Warmer in the Winter a Pleasant Listen Indeed
by Kristin Battestella
Violinist Lindsey Stirling's 2017 holiday release Warmer in the Winter uses surprisingly modern arrangements to bring a fireside medieval wink, opening the whimsy with the sharp youthful notes of Dance of the Sugar Plum Fairy. There are some sophisticated, intense moments amid the edgy ad libs, but this remains a recognizable welcome and festive rendition before You're a Mean One, Mr. Grinch featuring Sabrina Carpenter. This is cute – it doesn't seem like an adult song and that fits the swanky, toe tapping millennial pop. The instrumental orchestration works almost in duet with the modern vocals, creating groovy rock that matures the cartoon lyrics. Likewise Stirling's original Christmas C'mon with Becky G is pleasant and catchy, if a little too contemporary holiday pop generic. This bubble gum style is not my favorite, and this sounds like something you can hear any time of year despite the seasonal phrases. I dare say there was no need for any guest vocalists on Warmer in the Winter. Shaking up the instrumentals with voice distracts from the swift violin and spirited concert magic. I also wish the ominous medieval seriousness of Carol of the Bells was longer. The rousing titular chimes invoke a magical sprinkle as the impressive strings build the familiar crescendos.
The violin also takes on the voice of Angels We Have Heard on High, and the longest track on Warmer in the Winter hooks the listener with its backing choirs as the heavenly melody hits home the glory. Sometimes the ad libs away from the traditional notes stray into something unrecognizable – you momentarily stop and check the track title to confirm this is still the same song. Thankfully, the aura is so pleasant regardless, and the big notes come around beautifully. Although it is the shortest track, I Saw Three Ships is a lively, festive little jig enticing us to clap along, tap our toes, and break into some Lord of the Dance if we knew how. This rendition also segues into some medieval badassery with a Game of Thrones meets “God Rest Ye Merry Gentleman” interlude. However, the medley's so fun its okay. A tune can be reverent and still have a little fresh winter intensity. It's a pity though that the tracks aren't titled to reflect when there are a few carols intermixed in one tune. Let It Snow continues the idyllic charm with the strings again mirroring the breezy lyrics so listeners can sway or hum along. The traditional Old World meets modern unusual ritzes up the orchestration with Big Band styling – showing Stirling's talented range and instrumentation. A whiff of “Rudolph the Red Nose Reindeer” peppers the track before a “New York, New York” topper in the big finish. The titular Warmer in the Winter with Trombone Shorty is another original with all the merry talk of cookies, pajamas, and snuggling up. The brass is catchy and the tags will get stuck in your head. There's nothing wrong with these vocal tracks – all of them are worthy of plenty holiday air play. Unfortunately, they aren't the standout tracks of the album, probably because they try so hard to be, and the violin concertos are just better at the seasonal spirit than the pop.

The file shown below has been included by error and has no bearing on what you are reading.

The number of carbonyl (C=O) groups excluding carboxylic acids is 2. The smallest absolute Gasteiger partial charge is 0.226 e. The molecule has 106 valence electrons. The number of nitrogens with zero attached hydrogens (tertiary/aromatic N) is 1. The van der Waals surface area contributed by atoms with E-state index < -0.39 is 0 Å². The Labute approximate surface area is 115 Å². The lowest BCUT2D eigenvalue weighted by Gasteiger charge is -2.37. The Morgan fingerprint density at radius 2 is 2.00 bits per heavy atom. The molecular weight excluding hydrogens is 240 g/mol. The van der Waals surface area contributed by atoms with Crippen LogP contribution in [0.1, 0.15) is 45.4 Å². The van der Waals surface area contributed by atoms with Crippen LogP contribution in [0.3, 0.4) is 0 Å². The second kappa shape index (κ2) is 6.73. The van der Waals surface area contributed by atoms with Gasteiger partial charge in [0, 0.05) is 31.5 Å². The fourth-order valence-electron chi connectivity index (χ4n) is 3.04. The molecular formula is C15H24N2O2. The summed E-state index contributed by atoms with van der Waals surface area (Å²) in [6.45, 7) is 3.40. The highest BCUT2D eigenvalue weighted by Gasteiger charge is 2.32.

The still resonance of What Child is This is simply lovely, with each lingering note invoking its medieval origins. Without lyrics, this can be “Greensleeves” or the Creche, and the sweeping concert movement tugs our heartstrings either way. This may be the best of Warmer in the Winter, as it encapsulates the Old World cum new musical technology without being bombastic or over the top. The instrumental simplicity lets the meaning of the music speak for itself and that's an amen. Maybe it's surprising to hear the more recent All I Want for Christmas as an instrumental – because let's be honest, the Mariah original is a pretty unbeatable gem. We know the refrains, and the violin again becomes the voice to which we can sing along as we dance about the tree. This lively again succeeds better than the Stirling and Co. Time to Fall in Love featuring Alex Gaskarth. The millennial delivery immediately dates the song to a generic holiday hip interchangeable with the other originals despite the different guest stars. The unique violin rhythms would have better served more of the edgy instrumental carols, and Warmer in the Winter proves you can have serious musical reverence and kick it up a notch. The breezy nostalgia of Jingle Bell Rock updates the mid century jive for listeners young and old, doing the hip timeless right with a touch of “The Man with the Bag” before going full swing with a whiff of “Sing Sing Sing” to the Bell Rock.
Silent Night is a worthy finale closing Warmer in the Winter with backing arias and quiet but no less stirring violin strength building the candlelit emotion of the season. Of course, as albums often do these days, different exclusives are available on the Target deluxe edition including We Three Gentlemen – a refreshed “We Three Kings” with a hint of “Carol of the Bells” mixing the gothic mood with more ethnic beats for impressive ancient meets millennial medley. Likewise O Come Emmanuel harkens the season with backing octaves and mellow strings holding the big notes. It's an interesting add on to finish Warmer in the Winter with this traditional Advent invitation, but this bonus finale is also fitting. The jolly is over and now the rousing reverence has begun. Despite some soundalike holiday pop, this fifty minutes flies by with a well paced mix of something festive for everyone. The chart topping seasonal pleasantries, merry holiday tunes, and spirited carol strings make Warmer in the Winter the perfect soundtrack for one and all to wrap, bake, and trim the tree.